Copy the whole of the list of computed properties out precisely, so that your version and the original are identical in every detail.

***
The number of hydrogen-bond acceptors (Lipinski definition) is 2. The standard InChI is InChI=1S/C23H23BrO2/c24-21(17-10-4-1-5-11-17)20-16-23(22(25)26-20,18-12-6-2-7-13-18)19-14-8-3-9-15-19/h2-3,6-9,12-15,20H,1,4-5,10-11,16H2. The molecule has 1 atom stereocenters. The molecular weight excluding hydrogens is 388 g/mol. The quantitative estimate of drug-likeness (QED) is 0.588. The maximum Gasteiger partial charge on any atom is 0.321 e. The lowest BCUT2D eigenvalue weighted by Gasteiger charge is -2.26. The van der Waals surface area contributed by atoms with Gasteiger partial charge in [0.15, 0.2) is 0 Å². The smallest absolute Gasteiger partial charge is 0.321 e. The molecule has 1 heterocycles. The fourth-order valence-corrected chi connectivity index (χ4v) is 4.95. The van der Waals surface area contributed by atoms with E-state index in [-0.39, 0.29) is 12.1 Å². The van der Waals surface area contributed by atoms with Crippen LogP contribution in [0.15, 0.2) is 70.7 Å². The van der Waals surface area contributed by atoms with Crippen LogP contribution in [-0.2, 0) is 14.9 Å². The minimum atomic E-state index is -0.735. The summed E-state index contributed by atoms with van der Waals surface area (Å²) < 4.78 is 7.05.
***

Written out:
The number of hydrogen-bond acceptors (Lipinski definition) is 2. The standard InChI is InChI=1S/C23H23BrO2/c24-21(17-10-4-1-5-11-17)20-16-23(22(25)26-20,18-12-6-2-7-13-18)19-14-8-3-9-15-19/h2-3,6-9,12-15,20H,1,4-5,10-11,16H2. The molecule has 1 atom stereocenters. The molecular weight excluding hydrogens is 388 g/mol. The quantitative estimate of drug-likeness (QED) is 0.588. The maximum Gasteiger partial charge on any atom is 0.321 e. The lowest BCUT2D eigenvalue weighted by Gasteiger charge is -2.26. The van der Waals surface area contributed by atoms with Gasteiger partial charge in [0.15, 0.2) is 0 Å². The smallest absolute Gasteiger partial charge is 0.321 e. The molecule has 1 heterocycles. The fourth-order valence-corrected chi connectivity index (χ4v) is 4.95. The van der Waals surface area contributed by atoms with E-state index in [-0.39, 0.29) is 12.1 Å². The van der Waals surface area contributed by atoms with Crippen LogP contribution in [0.15, 0.2) is 70.7 Å². The van der Waals surface area contributed by atoms with Crippen LogP contribution in [-0.2, 0) is 14.9 Å². The minimum atomic E-state index is -0.735. The summed E-state index contributed by atoms with van der Waals surface area (Å²) < 4.78 is 7.05.